Welcome to Iowa Public Television! If you are seeing this message, you are using a browser that does not support web standards. This site will look much better in a browser that supports web standards, but it is accessible to any browser or Internet device. Read more on our technical tips page.

Iowa Public Television

 

World War II Veteran: Paul Aschbrenner

posted on April 9, 2006 at 2:29 PM

In order to view this video, you must install Microsoft Silverlight

This video player uses Microsoft Silverlight.


Photos

Born: 1921
Reason for entering military service: Aschbrenner left Sumner in 1940 to enlist in the Navy because there were no jobs in the area.
Assigned: USS Oklahoma BB-37
Rank: Gunners Mate 2nd Class


"I honestly could see in my heart that I couldn't possibly get out of there in my own strength."

Background:

Aschbrenner was assigned to the battleship USS Oklahoma. On Sunday, December 7, 1941, the Oklahoma was docked in Pearl Harbor, Hawaii. The attack began at 7:55am, Hawaiian time. After the first torpedoes struck the U.S.S. Oklahoma, the lights went out and Aschbrenner found himself deep inside the ship in the dark. Aschbrenner describes what happened to him as the ship began to roll over.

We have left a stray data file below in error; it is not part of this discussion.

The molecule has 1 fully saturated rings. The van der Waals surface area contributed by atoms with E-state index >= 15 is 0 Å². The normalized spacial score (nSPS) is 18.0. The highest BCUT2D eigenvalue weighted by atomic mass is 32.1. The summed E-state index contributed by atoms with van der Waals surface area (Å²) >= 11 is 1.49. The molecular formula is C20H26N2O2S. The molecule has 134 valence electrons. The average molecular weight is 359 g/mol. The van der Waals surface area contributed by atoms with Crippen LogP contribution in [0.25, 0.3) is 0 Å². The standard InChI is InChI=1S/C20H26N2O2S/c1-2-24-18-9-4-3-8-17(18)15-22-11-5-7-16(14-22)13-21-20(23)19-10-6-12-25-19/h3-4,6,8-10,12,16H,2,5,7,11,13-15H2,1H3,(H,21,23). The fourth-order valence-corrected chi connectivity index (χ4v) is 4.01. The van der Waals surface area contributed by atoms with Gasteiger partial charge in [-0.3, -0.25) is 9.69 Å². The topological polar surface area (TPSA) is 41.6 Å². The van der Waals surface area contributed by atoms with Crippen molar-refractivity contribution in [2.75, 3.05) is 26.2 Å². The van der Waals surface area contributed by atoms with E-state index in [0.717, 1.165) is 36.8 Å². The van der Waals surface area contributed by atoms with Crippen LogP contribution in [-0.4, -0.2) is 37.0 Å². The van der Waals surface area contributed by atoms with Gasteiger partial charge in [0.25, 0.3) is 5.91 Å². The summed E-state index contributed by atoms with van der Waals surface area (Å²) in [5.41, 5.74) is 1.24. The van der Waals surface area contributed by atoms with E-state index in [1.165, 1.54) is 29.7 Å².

Transcript

(Aschbrenner) They announced over the speaker to man your—man your battle stations. This is no blank. I’ll let you fill that in yourself. And just as they got the last word out, I can remember very distinctly that a torpedo hit just as I running down the steps down to go to my battle station down at the powder deck aboard the battleship.

Gunners Mate Paul Aschbrenner was a 19 year-old sailor from Sumner, who had joined the Navy the year before, because there were no jobs available near his home. Aschbrenner was assigned to the battleship USS Oklahoma. On Sunday, December 7, 1941, the Oklahoma was docked in Pearl Harbor, Hawaii. The attack began at 7:55am, Hawaiian time. After the first torpedoes struck the Oklahoma, the lights went out and Aschbrenner found himself deep inside the ship; in the dark.

(Aschbrenner) And the ship started to list—started to turn over. And as it was turning over, I got about one or two decks up. I think the next deck was the shell deck. I honestly could see in my heart that I couldn’t possibly get out of there in my own strength. And I—I knew of the Lord, but I really didn’t really have Him into my heart. But I asked Him if He would spare my life that I would dedicate my life over for Him to use, and in some miraculous way, I did get out. And as I was getting out of the overhang of the turret, the crude oil and water was coming in.

The dive-bombing and torpedo attacks lasted for a little more than an hour. For Aschbrenner, and everyone else at Pearl Harbor, the attack had been a complete surprise

Tags: battlefront bombs education Hawaii history Iowa military Navy Oklahoma Pearl Harbor summer veterans war World War II